Ostrich

In a huge indoor area we found 2 young tigers in small cages. Nobody else around except aforementioned girl selling drinks. The young tigers played with us. One of them was very interested in my 4 year old son and appeared to be hunting him. I was a little disturbed by the lack of any staff, anyone looking after the tigers.

Young tiger hunting my son

Young tiger in playful mood

After the tigers we found some gibbons... one of them liked to try and attack us - he would sneakily circle around, not looking at us, then suddenly charge at the cage. I am not sure of the legality of keeping the gibbons here. The cages were certainly clean, the animals looked healthy, but ... read on.

Gibbon

This is an odd place. They have brochures, parking, plenty to see, but we were the only people there. What's going on? My wife reckons the money comes from the crocodile farm, opening to the public is just an extra. Obviously they don't promote the place much. Not much about the "Crocodile and Tiger World" online. I did find a couple of stories in the news back in 2009 about this place. Not good stories.

Not sure if this explains the lack of visitors, or if that is just due to a lack of marketing. There are parts of the farm we did not see, if the map we were given is accurate.. so I might go again sometime to find baby crocodiles. There is certainly a lot more to see at Phuket Zoo, but based on my experience of both the animals seem just as well or better looked after at this "Crocodile and Tiger World". But do bear in mind the news story above if you think about a visit.

In case you missed the note at the top of the page, this place no longer exists, but it does pop up on Google seaches!

Kaewjai Bakery and Restaurant (Phuket Town)

It's not always 100% true, but I reckon that if you want good local Thai food, then you have to eat where the locals eat. We have been checking out some restaurants in Phuket town recently, helped by my wifes sister who works at a bank in town and has been giving us hints for the best lunch spots. If a restaurant is full of local people it must be good local food.. and most of the time quite a bit cheaper than Thai food at beachside restaurants. It's up to you - as a visitor to Phuket maybe you prefer to eat by the sea, make the most of your holiday - I also like eating by the sea, but I am not on holiday so have to find good Thai food without tourist prices! Thus a lot of the restaurants on this blog are more local style with prices to match. We like to eat out and if you find the right restaurants in Phuket, eating out is very cheap. Yesterday we spent 240 Baht on lunch for the family...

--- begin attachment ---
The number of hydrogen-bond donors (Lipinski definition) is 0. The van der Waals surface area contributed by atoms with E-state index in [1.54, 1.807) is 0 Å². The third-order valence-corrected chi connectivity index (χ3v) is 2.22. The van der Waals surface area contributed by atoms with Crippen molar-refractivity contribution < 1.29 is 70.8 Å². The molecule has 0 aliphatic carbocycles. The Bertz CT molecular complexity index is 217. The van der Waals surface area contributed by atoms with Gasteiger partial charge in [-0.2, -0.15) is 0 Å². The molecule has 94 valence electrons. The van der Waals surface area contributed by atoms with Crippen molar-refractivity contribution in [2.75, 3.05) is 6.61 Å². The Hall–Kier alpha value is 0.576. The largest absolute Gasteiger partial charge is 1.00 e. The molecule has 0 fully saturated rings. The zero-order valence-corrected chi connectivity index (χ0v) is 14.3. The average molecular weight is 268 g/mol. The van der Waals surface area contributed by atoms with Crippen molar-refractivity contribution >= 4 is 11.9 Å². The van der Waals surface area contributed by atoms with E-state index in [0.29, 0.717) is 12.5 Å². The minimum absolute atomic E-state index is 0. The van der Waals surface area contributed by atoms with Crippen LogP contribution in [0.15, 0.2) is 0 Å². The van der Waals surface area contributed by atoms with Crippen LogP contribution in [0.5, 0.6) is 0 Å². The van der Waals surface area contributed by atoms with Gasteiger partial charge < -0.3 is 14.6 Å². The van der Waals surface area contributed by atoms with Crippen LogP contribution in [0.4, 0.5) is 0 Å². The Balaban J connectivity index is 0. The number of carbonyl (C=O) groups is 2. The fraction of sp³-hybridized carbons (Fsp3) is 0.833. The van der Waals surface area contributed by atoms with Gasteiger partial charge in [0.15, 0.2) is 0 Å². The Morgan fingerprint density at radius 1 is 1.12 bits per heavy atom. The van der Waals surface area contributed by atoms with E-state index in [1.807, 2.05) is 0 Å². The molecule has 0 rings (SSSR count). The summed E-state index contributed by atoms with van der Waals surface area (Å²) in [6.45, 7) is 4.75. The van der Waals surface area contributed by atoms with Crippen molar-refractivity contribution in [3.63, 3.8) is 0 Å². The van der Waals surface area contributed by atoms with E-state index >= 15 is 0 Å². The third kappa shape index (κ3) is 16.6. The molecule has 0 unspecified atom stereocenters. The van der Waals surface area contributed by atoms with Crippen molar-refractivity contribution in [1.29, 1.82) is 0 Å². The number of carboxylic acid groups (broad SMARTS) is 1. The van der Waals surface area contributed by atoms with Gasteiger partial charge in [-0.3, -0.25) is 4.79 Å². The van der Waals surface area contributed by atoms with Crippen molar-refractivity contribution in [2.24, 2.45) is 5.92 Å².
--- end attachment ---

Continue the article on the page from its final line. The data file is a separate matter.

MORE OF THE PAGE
The Kaewjai (แก้วใจ) Bakery and Restaurant close to the Phuket Town bus terminal has been a popular local eatery for years. The menu says something about "since 1961". The area is busy with banks, businesses, the bus station etc.. so you get plenty of office workers and such taking lunch there, or just local folks popping in for a coffee and a cake. You can tell its not a tourist restaurant, as I can hardly find any mention of it (apart from this blog) on Google unless I search in Thai! We stopped in for lunch yesterday with the kids. It's on the south side of Phang Nga road, just west of the bus station, very close to the Royal Phuket City hotel.

Note : This blog post was written in 2009, updated 2013 - the prices at Kaewjai have hardly gone up. Just ate there recently (January 2013) and my main dish was 65 Baht.

Kaewjai Restaurant, Phuket Town

It's not a huge place, could maybe seat 30 people max. Aircon inside, and there are a few outside tables too. The coffee and cakes are easy to find, and without seeing a menu you might think that was all they had. The cakes and snacks are right inside the door at the counter.

Kaewjai Restaurant, Phuket Town

And behind the counter just coffee and drinks. The kitchen is out the back out of sight.

Kaewjai Restaurant, Phuket Town

The menu is simple, basic Thai food, all the lunchtime favourites. Our kids love chicken fried with garlic (gai tod kratiem), I had a tasty fish with black pepper, my wife had a fried rice made with tom yum seafood. Plus drinks. As I said, 240 Baht. That's why you see so many Thais eating out! At that price you hardly save by cooking at home!